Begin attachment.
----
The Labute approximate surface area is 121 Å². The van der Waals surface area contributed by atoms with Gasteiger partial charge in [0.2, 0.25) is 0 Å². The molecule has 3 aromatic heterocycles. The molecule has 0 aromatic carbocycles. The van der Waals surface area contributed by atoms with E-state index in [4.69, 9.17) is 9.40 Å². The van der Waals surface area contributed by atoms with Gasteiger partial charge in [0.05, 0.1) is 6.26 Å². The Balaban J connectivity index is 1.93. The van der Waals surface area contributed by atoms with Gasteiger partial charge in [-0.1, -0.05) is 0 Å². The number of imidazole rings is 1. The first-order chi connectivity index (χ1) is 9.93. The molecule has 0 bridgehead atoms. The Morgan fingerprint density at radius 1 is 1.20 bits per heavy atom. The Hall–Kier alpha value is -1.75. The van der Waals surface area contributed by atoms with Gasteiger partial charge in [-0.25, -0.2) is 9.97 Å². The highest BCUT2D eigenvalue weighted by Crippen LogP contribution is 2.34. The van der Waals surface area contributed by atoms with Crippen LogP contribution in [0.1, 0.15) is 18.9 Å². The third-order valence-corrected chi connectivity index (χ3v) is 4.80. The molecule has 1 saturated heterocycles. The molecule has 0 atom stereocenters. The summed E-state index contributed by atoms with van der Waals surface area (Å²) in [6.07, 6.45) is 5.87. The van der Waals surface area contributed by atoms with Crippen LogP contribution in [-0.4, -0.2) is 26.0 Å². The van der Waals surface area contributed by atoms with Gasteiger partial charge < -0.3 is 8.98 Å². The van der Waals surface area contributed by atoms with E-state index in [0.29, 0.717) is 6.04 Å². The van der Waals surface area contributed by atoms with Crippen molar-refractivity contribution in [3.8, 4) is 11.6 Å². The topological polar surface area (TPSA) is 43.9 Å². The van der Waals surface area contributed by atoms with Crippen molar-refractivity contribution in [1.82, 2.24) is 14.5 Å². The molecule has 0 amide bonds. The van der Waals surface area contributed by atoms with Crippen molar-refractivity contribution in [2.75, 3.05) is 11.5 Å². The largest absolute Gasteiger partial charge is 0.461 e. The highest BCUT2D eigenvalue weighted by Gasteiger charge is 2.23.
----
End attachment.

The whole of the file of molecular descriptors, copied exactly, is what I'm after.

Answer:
The Labute approximate surface area is 121 Å². The van der Waals surface area contributed by atoms with Gasteiger partial charge in [0.2, 0.25) is 0 Å². The molecule has 3 aromatic heterocycles. The molecule has 0 aromatic carbocycles. The van der Waals surface area contributed by atoms with E-state index in [4.69, 9.17) is 9.40 Å². The van der Waals surface area contributed by atoms with Gasteiger partial charge in [0.05, 0.1) is 6.26 Å². The Balaban J connectivity index is 1.93. The van der Waals surface area contributed by atoms with Gasteiger partial charge in [-0.1, -0.05) is 0 Å². The number of imidazole rings is 1. The first-order chi connectivity index (χ1) is 9.93. The molecule has 0 bridgehead atoms. The Morgan fingerprint density at radius 1 is 1.20 bits per heavy atom. The Hall–Kier alpha value is -1.75. The van der Waals surface area contributed by atoms with Gasteiger partial charge in [-0.25, -0.2) is 9.97 Å². The highest BCUT2D eigenvalue weighted by Crippen LogP contribution is 2.34. The van der Waals surface area contributed by atoms with Crippen LogP contribution in [0.1, 0.15) is 18.9 Å². The third-order valence-corrected chi connectivity index (χ3v) is 4.80. The molecule has 1 saturated heterocycles. The molecule has 0 atom stereocenters. The summed E-state index contributed by atoms with van der Waals surface area (Å²) in [6.07, 6.45) is 5.87. The van der Waals surface area contributed by atoms with Crippen LogP contribution in [-0.4, -0.2) is 26.0 Å². The van der Waals surface area contributed by atoms with Gasteiger partial charge < -0.3 is 8.98 Å². The van der Waals surface area contributed by atoms with E-state index in [0.29, 0.717) is 6.04 Å². The van der Waals surface area contributed by atoms with Crippen molar-refractivity contribution in [3.8, 4) is 11.6 Å². The topological polar surface area (TPSA) is 43.9 Å². The van der Waals surface area contributed by atoms with Crippen molar-refractivity contribution in [1.82, 2.24) is 14.5 Å². The molecule has 0 amide bonds. The van der Waals surface area contributed by atoms with Crippen molar-refractivity contribution in [2.75, 3.05) is 11.5 Å². The largest absolute Gasteiger partial charge is 0.461 e. The highest BCUT2D eigenvalue weighted by Gasteiger charge is 2.23.